ERIC Number: ED254469
Record Type: RIE
Publication Date: 1983-Jan
Reference Count: 0
Healing and Conversion in New Religious Movements in Africa: Elements of an Indigenous Epistemology.
In this analysis of healing and conversion as two of the most notable and persistent traits of the new religious movements in Africa, healing is described as an indigenous religious category within the context of conversion as a modern permutation of African religion. Religious conversion is most strikingly represented in societies where the traditional religious culture continues to play a significant role. Thus, wherever traditional religious culture is no longer an important influence, religious conversion as a modern phenomenon is correspondingly scarce. The coincidence of the rise of new religious movements within areas of Western influence is seen not only as a result of the impact of Western influence but also as a result of indigenous local factors. Historical examples of traditional leaders and healers such as Joseph Babalola, Ma Mbele, George Khambule, Ma Nku, and Simon Kimbangu are traced. In these examples, modern permutations of conversion take place within the revised setting of the older heritage. In addition, procedures such as the use of ashes and water and Zionist practices are described to illustrate the evolution of traditional African religion into modern Christian practices. The document concludes with a brief recapitulation of the significance of new religious movements for the reform and modernization of African societies. (LH)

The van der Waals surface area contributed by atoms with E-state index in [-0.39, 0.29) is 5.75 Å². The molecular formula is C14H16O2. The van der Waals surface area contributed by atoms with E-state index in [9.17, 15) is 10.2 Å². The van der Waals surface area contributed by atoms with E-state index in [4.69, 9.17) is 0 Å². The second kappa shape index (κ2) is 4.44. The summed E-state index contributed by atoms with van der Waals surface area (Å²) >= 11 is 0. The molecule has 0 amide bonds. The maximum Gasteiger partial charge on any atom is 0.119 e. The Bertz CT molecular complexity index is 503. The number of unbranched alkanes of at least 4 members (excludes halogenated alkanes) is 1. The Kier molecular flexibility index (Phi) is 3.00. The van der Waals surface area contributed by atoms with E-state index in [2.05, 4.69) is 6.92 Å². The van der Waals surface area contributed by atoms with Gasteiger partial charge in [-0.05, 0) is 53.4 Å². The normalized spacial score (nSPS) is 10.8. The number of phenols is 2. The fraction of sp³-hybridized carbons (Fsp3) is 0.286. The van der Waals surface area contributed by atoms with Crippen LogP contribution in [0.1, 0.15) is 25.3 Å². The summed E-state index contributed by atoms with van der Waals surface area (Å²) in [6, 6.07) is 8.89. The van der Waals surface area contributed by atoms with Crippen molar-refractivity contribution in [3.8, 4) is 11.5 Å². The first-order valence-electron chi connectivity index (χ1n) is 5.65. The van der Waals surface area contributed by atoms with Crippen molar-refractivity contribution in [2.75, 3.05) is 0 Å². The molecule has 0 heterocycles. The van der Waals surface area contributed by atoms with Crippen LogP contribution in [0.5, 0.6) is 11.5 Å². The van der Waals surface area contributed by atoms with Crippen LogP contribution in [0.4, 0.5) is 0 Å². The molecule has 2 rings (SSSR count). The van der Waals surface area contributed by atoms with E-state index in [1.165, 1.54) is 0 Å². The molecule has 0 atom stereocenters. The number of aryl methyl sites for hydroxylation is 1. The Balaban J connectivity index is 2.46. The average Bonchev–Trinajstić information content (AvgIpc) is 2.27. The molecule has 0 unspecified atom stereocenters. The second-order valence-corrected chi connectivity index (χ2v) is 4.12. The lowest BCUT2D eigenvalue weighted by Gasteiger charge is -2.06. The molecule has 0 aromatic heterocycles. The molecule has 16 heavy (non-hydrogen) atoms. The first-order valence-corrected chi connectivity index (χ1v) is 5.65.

Publication Type: Reports - General
Education Level: N/A
Sponsor: Bernard Van Leer Foundation, The Hague (Netherlands).
Authoring Institution: Harvard Univ., Cambridge, MA. Graduate School of Education.
Identifiers: Africa; Healing; Religious Movements
Note: Paper from the Project on Human Potential. For other project papers, see SO 016 244-270.